Contents of a Cease and Desist Letter
Party Introduction and Basis for Claim: The letter should begin by quickly introducing the party writing the letter (typically an attorney as described in more detail below) and the company that the attorney is representing. Next, the letter should include a few sentences detailing the rights of the company and the basis for such rights. If the letter relates to an intellectual property dispute all applicable registration numbers are helpful to include (although unnecessary as unregistered trademarks can also be the basis for a Cease and Desist letter). Often times the date on which the company began using the trademark or logo will also be included (if it is helpful).
Description of Infringing or Illegal Activity and Request to Stop: The letter should then describe details relating to the infringing party’s activities. The more specific the details relating to the activity are, the better (i.e. times, dates, or other information). You want to send the message that you are aware of the infringing company’s activities and have been monitoring such activity relentlessly. Next, a simple demand to cease such infringing activity should be inserted.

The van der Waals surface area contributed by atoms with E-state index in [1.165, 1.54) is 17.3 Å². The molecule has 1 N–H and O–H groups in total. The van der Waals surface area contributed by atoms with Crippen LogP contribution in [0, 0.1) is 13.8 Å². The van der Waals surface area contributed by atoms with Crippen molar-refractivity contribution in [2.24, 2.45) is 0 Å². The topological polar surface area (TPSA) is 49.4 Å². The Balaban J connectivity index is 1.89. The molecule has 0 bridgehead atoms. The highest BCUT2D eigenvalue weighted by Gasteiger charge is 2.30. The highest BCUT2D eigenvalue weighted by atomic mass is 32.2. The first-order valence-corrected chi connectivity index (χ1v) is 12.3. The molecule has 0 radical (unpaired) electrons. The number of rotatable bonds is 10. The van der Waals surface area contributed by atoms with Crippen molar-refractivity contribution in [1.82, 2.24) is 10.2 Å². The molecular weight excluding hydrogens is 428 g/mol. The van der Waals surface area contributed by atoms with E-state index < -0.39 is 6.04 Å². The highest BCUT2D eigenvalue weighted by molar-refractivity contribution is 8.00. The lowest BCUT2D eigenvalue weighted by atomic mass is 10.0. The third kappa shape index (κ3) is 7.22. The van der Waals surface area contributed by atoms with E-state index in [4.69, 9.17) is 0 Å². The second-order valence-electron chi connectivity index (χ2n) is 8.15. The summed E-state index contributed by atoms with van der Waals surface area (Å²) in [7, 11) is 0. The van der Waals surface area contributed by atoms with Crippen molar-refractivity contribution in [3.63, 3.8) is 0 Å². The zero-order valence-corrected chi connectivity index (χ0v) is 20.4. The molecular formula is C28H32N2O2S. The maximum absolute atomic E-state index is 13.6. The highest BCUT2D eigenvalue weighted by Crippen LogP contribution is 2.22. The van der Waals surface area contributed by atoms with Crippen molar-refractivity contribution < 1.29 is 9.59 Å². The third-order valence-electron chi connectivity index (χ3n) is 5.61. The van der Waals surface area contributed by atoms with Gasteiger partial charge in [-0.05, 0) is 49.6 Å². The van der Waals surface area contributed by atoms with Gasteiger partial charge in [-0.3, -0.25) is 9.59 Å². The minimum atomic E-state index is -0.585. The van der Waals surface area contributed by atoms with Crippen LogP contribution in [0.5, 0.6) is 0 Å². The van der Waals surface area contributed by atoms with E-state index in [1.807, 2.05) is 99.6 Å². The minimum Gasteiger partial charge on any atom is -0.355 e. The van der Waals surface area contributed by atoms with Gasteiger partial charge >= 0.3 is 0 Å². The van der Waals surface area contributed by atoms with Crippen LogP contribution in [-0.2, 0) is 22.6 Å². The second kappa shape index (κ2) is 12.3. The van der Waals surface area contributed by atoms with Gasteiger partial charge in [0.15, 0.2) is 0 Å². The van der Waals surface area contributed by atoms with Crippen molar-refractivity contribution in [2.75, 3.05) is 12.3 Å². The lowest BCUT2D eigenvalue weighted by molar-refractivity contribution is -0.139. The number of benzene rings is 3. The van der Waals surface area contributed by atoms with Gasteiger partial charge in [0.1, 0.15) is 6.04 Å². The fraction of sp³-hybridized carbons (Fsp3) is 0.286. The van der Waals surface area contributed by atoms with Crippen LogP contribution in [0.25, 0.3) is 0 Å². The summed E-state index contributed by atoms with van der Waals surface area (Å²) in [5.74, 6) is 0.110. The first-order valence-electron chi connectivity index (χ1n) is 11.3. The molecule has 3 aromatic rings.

Settlement Payment Request. The letter could include a request for a settlement payment for the damage incurred as a result of the violation. Obviously this analysis is very fact specific and is an area where an attorney can weigh-in when assessing the viability of your claim.